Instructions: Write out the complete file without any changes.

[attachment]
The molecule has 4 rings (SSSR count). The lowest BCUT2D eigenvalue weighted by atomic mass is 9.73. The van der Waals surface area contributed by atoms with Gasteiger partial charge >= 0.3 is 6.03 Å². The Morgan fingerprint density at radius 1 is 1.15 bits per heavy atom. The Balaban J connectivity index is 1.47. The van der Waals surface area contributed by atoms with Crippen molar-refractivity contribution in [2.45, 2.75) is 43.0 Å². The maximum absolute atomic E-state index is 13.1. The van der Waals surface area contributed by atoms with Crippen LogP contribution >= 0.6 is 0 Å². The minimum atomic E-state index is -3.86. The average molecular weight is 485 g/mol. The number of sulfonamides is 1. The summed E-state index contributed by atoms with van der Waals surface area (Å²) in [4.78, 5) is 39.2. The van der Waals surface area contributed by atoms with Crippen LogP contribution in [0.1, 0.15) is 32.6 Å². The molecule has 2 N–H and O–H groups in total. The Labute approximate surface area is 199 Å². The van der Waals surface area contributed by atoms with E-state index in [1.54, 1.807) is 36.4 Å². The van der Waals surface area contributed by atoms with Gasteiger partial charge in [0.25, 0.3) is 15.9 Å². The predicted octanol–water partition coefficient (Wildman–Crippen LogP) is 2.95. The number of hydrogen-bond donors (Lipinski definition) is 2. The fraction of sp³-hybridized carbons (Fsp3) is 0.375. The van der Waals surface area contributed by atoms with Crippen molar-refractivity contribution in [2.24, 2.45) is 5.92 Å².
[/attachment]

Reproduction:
The molecule has 4 rings (SSSR count). The lowest BCUT2D eigenvalue weighted by atomic mass is 9.73. The van der Waals surface area contributed by atoms with Gasteiger partial charge >= 0.3 is 6.03 Å². The Morgan fingerprint density at radius 1 is 1.15 bits per heavy atom. The Balaban J connectivity index is 1.47. The van der Waals surface area contributed by atoms with Crippen molar-refractivity contribution in [2.45, 2.75) is 43.0 Å². The maximum absolute atomic E-state index is 13.1. The van der Waals surface area contributed by atoms with Crippen LogP contribution >= 0.6 is 0 Å². The minimum atomic E-state index is -3.86. The average molecular weight is 485 g/mol. The number of sulfonamides is 1. The summed E-state index contributed by atoms with van der Waals surface area (Å²) in [4.78, 5) is 39.2. The van der Waals surface area contributed by atoms with Crippen LogP contribution in [0.1, 0.15) is 32.6 Å². The molecule has 2 N–H and O–H groups in total. The Labute approximate surface area is 199 Å². The van der Waals surface area contributed by atoms with E-state index in [1.54, 1.807) is 36.4 Å². The van der Waals surface area contributed by atoms with Gasteiger partial charge in [0.25, 0.3) is 15.9 Å². The predicted octanol–water partition coefficient (Wildman–Crippen LogP) is 2.95. The number of hydrogen-bond donors (Lipinski definition) is 2. The fraction of sp³-hybridized carbons (Fsp3) is 0.375. The van der Waals surface area contributed by atoms with Crippen molar-refractivity contribution in [2.24, 2.45) is 5.92 Å².